eter Sutcliffe, one of the UK’s most notorious prisoners also known as the Yorkshire Ripper, has died at the age of 74 after testing positive for coronavirus.
Sutcliffe, a former lorry driver, was serving a whole life term for murdering 13 women across Yorkshire and the North West in a five-year reign of terror between 1975 and 1980.
Police remain convinced that the Yorkshire Ripper’s grim roll call of female victims remains higher – not least because copious missed opportunities gave Sutcliffe the chance to continue his murderous rampage.
Following the news of his death, one of his surviving victims said she was still “living with” injuries sustained during his attack – while the son of his first murder victim, Wilma McCann, said Sutcliffe’s death had brought him “closure”.
A Prison Service spokesman said: “HMP Frankland prisoner Peter Coonan (born Sutcliffe) died in hospital on November 13. The Prisons and Probation Ombudsman has been informed.”
It emerged this week that Sutcliffe was being treated for coronavirus at the University Hospital of North Durham, three miles from the maximum security HMP Frankland jail where he is an inmate.
Two weeks earlier, he was treated at the same hospital after suffering a suspected heart attack. He had a range of conditions including heart trouble, diabetes and obesity.
Sky News reported that he had died after refusing any treatment.
Born in Bingley, West Yorkshire, in 1946, Sutcliffe left school aged 15 and worked in menial jobs before becoming a grave digger.
He began his killing spree in 1975, battering 28-year-old sex worker Wilma McCann to death on October 30, 1975, which followed three non-fatal attacks on women earlier in the year.
He was dubbed the Yorkshire Ripper because he mutilated their bodies using a hammer, a sharpened screwdriver and a knife.
Sutcliffe avoided detection for years due to a series of missed opportunities by police. He eventually confessed in 1981 when he was brought in due to a police check discovering stolen number plates on his car.
Despite his 24-hour-long confession to the killings, Sutcliffe denied the murders when indicted at court. He claimed he was on “mission from God” to kill prostitutes – although not all of his victims were sex workers.
Sutcliffe was convicted at the Old Bailey in May 1981 for the murder of 13 women and attempted murder of seven others. The judge recommended he serve a minimum of 30 years behind bars.
He was transferred from Parkhurst prison on the Isle of Wight to Broadmoor secure hospital in Berkshire in 1984 after he was diagnosed with paranoid schizophrenia.
More than two decades later, a secret report revealed that Sutcliffe probably committed more crimes than those for which he was convicted.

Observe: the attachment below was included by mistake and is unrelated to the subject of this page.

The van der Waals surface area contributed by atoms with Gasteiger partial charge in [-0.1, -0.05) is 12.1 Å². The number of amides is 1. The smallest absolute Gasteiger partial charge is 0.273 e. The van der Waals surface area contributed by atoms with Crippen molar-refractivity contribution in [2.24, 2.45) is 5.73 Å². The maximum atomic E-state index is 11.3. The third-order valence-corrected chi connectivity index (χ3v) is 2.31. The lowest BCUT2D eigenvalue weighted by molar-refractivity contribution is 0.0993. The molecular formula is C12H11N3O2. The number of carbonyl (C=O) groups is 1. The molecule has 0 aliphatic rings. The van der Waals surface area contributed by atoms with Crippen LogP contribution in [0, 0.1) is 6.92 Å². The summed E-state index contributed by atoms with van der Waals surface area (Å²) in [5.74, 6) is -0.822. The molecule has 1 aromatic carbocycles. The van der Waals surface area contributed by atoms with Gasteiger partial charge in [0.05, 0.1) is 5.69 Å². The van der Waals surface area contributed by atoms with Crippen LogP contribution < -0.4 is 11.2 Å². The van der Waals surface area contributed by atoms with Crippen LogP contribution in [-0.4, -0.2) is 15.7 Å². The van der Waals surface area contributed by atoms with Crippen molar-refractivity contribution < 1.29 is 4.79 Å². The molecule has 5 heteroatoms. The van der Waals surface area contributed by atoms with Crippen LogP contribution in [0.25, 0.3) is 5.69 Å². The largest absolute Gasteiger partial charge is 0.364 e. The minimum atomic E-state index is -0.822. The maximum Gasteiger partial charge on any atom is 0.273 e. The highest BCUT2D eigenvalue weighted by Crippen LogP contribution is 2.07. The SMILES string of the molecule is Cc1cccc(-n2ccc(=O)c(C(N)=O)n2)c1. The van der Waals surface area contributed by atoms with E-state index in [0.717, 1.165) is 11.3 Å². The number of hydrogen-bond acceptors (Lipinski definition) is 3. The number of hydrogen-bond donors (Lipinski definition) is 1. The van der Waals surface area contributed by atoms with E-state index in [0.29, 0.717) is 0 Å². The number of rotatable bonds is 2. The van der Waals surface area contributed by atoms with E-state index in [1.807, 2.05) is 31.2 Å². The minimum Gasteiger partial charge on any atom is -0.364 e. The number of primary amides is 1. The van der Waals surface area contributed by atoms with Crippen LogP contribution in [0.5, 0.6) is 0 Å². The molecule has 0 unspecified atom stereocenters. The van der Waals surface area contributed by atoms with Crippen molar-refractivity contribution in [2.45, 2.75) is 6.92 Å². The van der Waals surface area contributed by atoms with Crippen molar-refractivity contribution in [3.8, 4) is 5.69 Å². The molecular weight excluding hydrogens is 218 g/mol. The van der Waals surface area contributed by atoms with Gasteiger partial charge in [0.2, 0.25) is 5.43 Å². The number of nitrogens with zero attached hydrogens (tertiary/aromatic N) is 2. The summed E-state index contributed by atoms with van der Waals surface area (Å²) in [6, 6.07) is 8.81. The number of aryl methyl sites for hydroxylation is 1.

In 2005, it was reported Sutcliffe – who later insisted on being addressed by his mother’s maiden name of Coonan – had written to the Home Office pleading to be set free.
Sutcliffe’s name was not on a Home Office list, published a year later, of 35 murderers serving “whole life” sentences and he was given no formal minimum term – which is the least a prisoner must serve before becoming eligible to apply for release on parole.
In 2008, it emerged he was making a legal bid for freedom by claiming his human rights had been breached, with his lawyers set to argue the Home Office disregarded his human rights by failing to fix a tariff for his sentence.
The suggestion Sutcliffe could be released caused outrage. But Mr Justice Mitting, at the High Court in London in 2010, ruled “early release provisions” were “not to apply”. He added that the “appropriate term is a whole life term”.
After a long spell in Broadmoor Hospital in Berkshire, Sutcliffe was transferred to HMP Frankland in 2016 after being deemed stable enough to serve time in prison.
John Apter, chairman of the Police Federation, urged people to remember Sutcliffe’s victims.
He tweeted: “The 13 women he murdered and the 7 who survived his brutal attacks are in my thoughts.”
Indeed, one of the Yorkshire Ripper’s surviving victims said she was still suffering from the effects of his attack in Leeds in May 1976, 44 years on.
Marcella Claxton told Sky News: “I have to live with my injuries, 54 stitches in my head, back and front, plus I lost a baby, I was four months pregnant.
“I still get headaches, dizzy spells and black outs.”
Richard McCann, the son of Yorkshire Ripper Peter Sutcliffe’s first recognised victim, Wilma McCann, told BBC Breakfast: “I’m surprised how I feel this morning.
“It brings me some degree of closure, not that I wished him dead, far from it.
“Every time we hear a news story about him, and my mum’s photo is often shown, it’s just another reminder of what he did.
“One positive to come from this is that we’ll hear much less about him and no more reminders about what happened all those years ago.”
— to www.standard.co.uk